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How Malpractice Data can Improve Patient Safety

by Missy Padoll | May 11, 2016

On May 10th, Laura Landro of the Wall Street Journal wrote an article citing ways in which entities across the country are gaining insight to the cause of medical error through examination of “old” malpractice claims. She contacted CRICO as part of her research to ask if we had any similar practices or current efforts underway. We explained this was the platform for all of the work we had been doing for the past 40 years, talked about our database of more than 350,000 medical malpractice claims, the clinical coding taxonomy we use to identify underlying vulnerabilities, and our relationship with participating organizations such as The Doctors Company, which is the primary source of her article. We also shared our current focus on Primary Care Risk Reduction which Ms. Landro referenced in her piece. 

Our own efforts clearly align and those initiatives shared throughout her article; the identified risk areas, contributing factors, and solutions correlate to those we have implemented, published, and discussed through our educational efforts for decades. In a unique approach, CRICO works collaboratively with expert clinical resources and patient safety leaders at our Member Organizations, as well as Strategies CBS Partner Organizations from across the nation, to identify issues and solutions with the widest possible impact to our health care community. We share data analyses with members to shine a greater light on common cause or contributing factors. We often frame the potential impact by asking, “Could this same event happen in your practice area?”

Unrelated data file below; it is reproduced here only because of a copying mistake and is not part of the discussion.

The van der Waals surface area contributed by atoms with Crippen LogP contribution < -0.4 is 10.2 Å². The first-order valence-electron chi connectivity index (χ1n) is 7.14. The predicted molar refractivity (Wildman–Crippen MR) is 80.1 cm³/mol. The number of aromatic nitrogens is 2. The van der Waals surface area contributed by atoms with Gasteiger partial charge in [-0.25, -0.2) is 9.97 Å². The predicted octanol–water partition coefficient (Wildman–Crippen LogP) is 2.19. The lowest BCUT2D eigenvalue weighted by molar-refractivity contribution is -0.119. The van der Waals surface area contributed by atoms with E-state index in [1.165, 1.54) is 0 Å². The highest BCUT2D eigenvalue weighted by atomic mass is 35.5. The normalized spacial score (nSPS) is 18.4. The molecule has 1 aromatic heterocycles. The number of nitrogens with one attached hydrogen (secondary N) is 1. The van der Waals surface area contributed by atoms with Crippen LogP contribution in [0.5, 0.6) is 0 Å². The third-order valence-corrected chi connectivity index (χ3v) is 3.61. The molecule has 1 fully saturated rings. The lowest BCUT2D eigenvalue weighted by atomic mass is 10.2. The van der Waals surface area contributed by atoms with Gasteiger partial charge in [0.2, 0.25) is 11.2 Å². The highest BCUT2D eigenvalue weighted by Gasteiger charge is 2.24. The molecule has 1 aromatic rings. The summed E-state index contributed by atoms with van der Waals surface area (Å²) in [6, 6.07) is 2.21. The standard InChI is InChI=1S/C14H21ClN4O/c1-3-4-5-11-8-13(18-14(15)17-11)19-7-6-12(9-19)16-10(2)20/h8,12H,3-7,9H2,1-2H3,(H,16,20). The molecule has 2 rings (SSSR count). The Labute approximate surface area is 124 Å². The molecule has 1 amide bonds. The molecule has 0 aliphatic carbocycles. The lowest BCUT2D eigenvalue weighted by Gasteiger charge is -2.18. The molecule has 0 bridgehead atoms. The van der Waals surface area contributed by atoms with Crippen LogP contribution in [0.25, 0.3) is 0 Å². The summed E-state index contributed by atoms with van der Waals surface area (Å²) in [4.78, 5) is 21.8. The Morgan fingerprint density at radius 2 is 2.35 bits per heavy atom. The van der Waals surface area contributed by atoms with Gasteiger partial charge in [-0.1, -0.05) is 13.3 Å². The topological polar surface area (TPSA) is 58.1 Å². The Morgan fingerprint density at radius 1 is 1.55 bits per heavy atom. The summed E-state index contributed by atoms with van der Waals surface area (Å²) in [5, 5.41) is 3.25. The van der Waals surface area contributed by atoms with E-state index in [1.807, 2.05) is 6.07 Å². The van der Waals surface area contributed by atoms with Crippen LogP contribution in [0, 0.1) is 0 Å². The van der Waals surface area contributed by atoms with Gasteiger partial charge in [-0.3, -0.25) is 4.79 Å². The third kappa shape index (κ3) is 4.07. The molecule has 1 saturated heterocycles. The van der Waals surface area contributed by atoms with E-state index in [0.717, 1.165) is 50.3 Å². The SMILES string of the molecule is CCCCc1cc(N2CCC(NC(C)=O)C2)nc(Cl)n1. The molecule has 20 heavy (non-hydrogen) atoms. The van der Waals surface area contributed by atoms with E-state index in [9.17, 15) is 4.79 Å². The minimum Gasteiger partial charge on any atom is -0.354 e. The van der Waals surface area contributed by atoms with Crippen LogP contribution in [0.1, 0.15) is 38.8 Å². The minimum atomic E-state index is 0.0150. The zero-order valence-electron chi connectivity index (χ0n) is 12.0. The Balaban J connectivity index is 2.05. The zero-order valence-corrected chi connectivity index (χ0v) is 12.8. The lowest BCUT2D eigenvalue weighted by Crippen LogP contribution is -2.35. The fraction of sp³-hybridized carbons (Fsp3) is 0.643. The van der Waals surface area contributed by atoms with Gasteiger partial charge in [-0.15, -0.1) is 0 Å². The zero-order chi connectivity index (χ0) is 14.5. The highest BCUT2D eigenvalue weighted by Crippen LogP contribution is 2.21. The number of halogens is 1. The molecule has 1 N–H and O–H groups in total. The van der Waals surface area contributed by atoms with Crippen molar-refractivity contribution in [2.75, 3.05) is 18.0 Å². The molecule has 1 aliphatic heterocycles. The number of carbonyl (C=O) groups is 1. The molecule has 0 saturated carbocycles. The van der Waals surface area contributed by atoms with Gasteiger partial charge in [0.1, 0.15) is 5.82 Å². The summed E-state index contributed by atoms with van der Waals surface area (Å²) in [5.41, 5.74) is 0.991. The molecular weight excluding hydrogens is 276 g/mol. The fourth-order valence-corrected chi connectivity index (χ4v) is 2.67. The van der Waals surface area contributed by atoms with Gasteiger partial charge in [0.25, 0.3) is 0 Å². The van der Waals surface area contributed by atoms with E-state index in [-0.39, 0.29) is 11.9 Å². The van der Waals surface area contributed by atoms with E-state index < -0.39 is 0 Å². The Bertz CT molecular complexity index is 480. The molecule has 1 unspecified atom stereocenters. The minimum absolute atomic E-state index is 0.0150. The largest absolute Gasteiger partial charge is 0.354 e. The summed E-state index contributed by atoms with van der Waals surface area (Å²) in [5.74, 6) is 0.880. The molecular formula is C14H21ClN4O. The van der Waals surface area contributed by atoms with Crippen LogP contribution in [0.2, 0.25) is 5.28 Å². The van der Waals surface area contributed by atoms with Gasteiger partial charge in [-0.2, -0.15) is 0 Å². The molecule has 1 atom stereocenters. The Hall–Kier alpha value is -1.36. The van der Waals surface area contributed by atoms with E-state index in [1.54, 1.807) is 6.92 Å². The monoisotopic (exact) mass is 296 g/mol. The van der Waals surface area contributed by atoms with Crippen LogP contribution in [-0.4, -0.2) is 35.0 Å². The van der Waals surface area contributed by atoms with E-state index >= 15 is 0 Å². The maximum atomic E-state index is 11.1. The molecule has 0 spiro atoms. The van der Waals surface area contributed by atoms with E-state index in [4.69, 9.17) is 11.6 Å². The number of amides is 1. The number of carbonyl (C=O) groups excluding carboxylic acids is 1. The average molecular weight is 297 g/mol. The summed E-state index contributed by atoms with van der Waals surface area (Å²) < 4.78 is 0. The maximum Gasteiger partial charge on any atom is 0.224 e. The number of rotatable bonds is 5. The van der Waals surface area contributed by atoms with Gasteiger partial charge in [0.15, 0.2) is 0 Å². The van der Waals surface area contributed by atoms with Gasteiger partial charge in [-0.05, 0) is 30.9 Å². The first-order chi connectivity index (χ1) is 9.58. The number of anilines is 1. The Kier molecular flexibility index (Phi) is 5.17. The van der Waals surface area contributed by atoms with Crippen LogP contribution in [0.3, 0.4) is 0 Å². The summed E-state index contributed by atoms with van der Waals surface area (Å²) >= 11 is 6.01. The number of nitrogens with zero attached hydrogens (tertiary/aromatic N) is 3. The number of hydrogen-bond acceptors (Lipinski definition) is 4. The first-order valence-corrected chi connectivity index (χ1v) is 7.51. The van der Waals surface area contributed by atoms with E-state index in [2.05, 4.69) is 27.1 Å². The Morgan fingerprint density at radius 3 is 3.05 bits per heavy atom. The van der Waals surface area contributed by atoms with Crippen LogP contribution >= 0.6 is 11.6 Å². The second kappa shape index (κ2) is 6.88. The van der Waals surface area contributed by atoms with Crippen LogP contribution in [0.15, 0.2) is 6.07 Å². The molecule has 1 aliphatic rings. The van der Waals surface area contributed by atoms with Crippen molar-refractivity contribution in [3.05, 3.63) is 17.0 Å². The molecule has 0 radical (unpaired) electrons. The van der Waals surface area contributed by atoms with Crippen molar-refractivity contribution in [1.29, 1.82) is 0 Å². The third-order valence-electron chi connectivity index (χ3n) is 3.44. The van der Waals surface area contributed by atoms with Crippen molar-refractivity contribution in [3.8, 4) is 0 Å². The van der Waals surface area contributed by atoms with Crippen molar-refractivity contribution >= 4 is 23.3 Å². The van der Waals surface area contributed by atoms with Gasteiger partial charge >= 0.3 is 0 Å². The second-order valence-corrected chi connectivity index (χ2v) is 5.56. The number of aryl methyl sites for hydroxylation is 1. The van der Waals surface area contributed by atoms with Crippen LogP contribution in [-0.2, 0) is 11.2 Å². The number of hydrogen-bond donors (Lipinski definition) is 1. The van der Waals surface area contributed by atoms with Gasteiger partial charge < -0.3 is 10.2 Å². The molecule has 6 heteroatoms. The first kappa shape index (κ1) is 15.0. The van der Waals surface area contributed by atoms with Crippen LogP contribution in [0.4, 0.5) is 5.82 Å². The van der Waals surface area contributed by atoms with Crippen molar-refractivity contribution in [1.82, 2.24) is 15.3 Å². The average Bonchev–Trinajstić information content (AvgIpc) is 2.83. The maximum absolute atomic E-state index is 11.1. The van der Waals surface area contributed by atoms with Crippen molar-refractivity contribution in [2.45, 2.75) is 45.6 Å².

Beginning in 2009, we published the first of what has become an annual benchmarking report that drills down into the cause of specific high risk areas. The subject is illustrated through case examples and infographics and accompanied by best practice solutions. At the start of 2016, we released “Malpractice Risks in in Communication Failures” which has garnered such great interest, we decided to incorporate the topic into our annual educational symposium. In June, we will use this forum to further explore how gaps in communication contribute to medical error. 

Although debate continues on how well patient safety efforts are actually working to reduce medical error, CRICO has seen marked improvement in Anesthesia, Ob/GYN, and Medication. In addition, there has been a decline in the frequency of claims on a national level; and notably, within the CRICO community, which showed an all-time low average rate between 2001 and 2015 (1.7 claims PCY*). It’s a challenge to quantify exact reasons behind these results, but they may well be attributed to our success convening clinical leaders and gaining consensus on how to mitigate the highest areas of risk. As illustrated through the data-driven intelligence in our reports, symposia, and educational efforts, we directly meet the conditions of this challenge which concludes the WSJ article: 

“  We have to do a better job of communicating with our patients. The more educated someone is about risks and benefits, and what to do and not do, even if they have an unsatisfactory outcome, they may be less likely to litigate.
—Dr. Ralph Gambardella, orthopedic surgeon

*Claims per 100 physicians per year

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